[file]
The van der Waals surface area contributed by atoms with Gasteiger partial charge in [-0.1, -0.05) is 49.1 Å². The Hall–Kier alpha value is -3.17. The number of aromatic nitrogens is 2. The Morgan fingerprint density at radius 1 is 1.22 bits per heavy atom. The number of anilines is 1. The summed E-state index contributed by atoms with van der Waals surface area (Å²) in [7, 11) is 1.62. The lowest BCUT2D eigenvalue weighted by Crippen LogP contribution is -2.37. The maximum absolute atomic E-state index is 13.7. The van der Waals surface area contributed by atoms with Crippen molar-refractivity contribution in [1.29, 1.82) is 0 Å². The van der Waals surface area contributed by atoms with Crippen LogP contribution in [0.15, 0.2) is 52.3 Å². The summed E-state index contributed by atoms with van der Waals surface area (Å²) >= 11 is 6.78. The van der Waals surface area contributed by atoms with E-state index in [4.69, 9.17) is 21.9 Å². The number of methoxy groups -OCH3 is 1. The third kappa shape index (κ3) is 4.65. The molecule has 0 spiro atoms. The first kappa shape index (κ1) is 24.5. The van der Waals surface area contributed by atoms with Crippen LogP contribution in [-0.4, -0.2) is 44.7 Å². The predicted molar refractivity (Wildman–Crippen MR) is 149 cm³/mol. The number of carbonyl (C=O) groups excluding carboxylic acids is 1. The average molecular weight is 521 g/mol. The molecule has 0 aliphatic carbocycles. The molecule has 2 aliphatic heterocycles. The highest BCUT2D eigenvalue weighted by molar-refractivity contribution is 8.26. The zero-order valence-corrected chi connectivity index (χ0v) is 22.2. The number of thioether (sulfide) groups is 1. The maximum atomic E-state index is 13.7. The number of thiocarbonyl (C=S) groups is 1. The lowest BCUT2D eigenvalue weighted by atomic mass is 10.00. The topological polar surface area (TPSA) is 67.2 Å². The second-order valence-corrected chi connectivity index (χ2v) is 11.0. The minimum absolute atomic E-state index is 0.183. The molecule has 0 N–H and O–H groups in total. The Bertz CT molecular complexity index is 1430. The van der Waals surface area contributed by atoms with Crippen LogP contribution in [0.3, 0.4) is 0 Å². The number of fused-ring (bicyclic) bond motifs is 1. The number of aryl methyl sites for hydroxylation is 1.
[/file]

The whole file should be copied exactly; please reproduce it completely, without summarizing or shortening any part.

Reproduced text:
The van der Waals surface area contributed by atoms with Gasteiger partial charge in [-0.1, -0.05) is 49.1 Å². The Hall–Kier alpha value is -3.17. The number of aromatic nitrogens is 2. The Morgan fingerprint density at radius 1 is 1.22 bits per heavy atom. The number of anilines is 1. The summed E-state index contributed by atoms with van der Waals surface area (Å²) in [7, 11) is 1.62. The lowest BCUT2D eigenvalue weighted by Crippen LogP contribution is -2.37. The maximum absolute atomic E-state index is 13.7. The van der Waals surface area contributed by atoms with Crippen molar-refractivity contribution in [1.29, 1.82) is 0 Å². The van der Waals surface area contributed by atoms with Crippen LogP contribution in [0.15, 0.2) is 52.3 Å². The summed E-state index contributed by atoms with van der Waals surface area (Å²) >= 11 is 6.78. The van der Waals surface area contributed by atoms with E-state index in [4.69, 9.17) is 21.9 Å². The number of methoxy groups -OCH3 is 1. The third kappa shape index (κ3) is 4.65. The molecule has 0 spiro atoms. The first kappa shape index (κ1) is 24.5. The van der Waals surface area contributed by atoms with Crippen LogP contribution in [-0.4, -0.2) is 44.7 Å². The predicted molar refractivity (Wildman–Crippen MR) is 149 cm³/mol. The number of carbonyl (C=O) groups excluding carboxylic acids is 1. The average molecular weight is 521 g/mol. The molecule has 0 aliphatic carbocycles. The molecule has 2 aliphatic heterocycles. The highest BCUT2D eigenvalue weighted by molar-refractivity contribution is 8.26. The zero-order valence-corrected chi connectivity index (χ0v) is 22.2. The number of thioether (sulfide) groups is 1. The maximum atomic E-state index is 13.7. The number of thiocarbonyl (C=S) groups is 1. The lowest BCUT2D eigenvalue weighted by atomic mass is 10.00. The topological polar surface area (TPSA) is 67.2 Å². The second-order valence-corrected chi connectivity index (χ2v) is 11.0. The minimum absolute atomic E-state index is 0.183. The molecule has 0 N–H and O–H groups in total. The Bertz CT molecular complexity index is 1430. The van der Waals surface area contributed by atoms with Crippen LogP contribution in [0.3, 0.4) is 0 Å². The number of fused-ring (bicyclic) bond motifs is 1. The number of aryl methyl sites for hydroxylation is 1.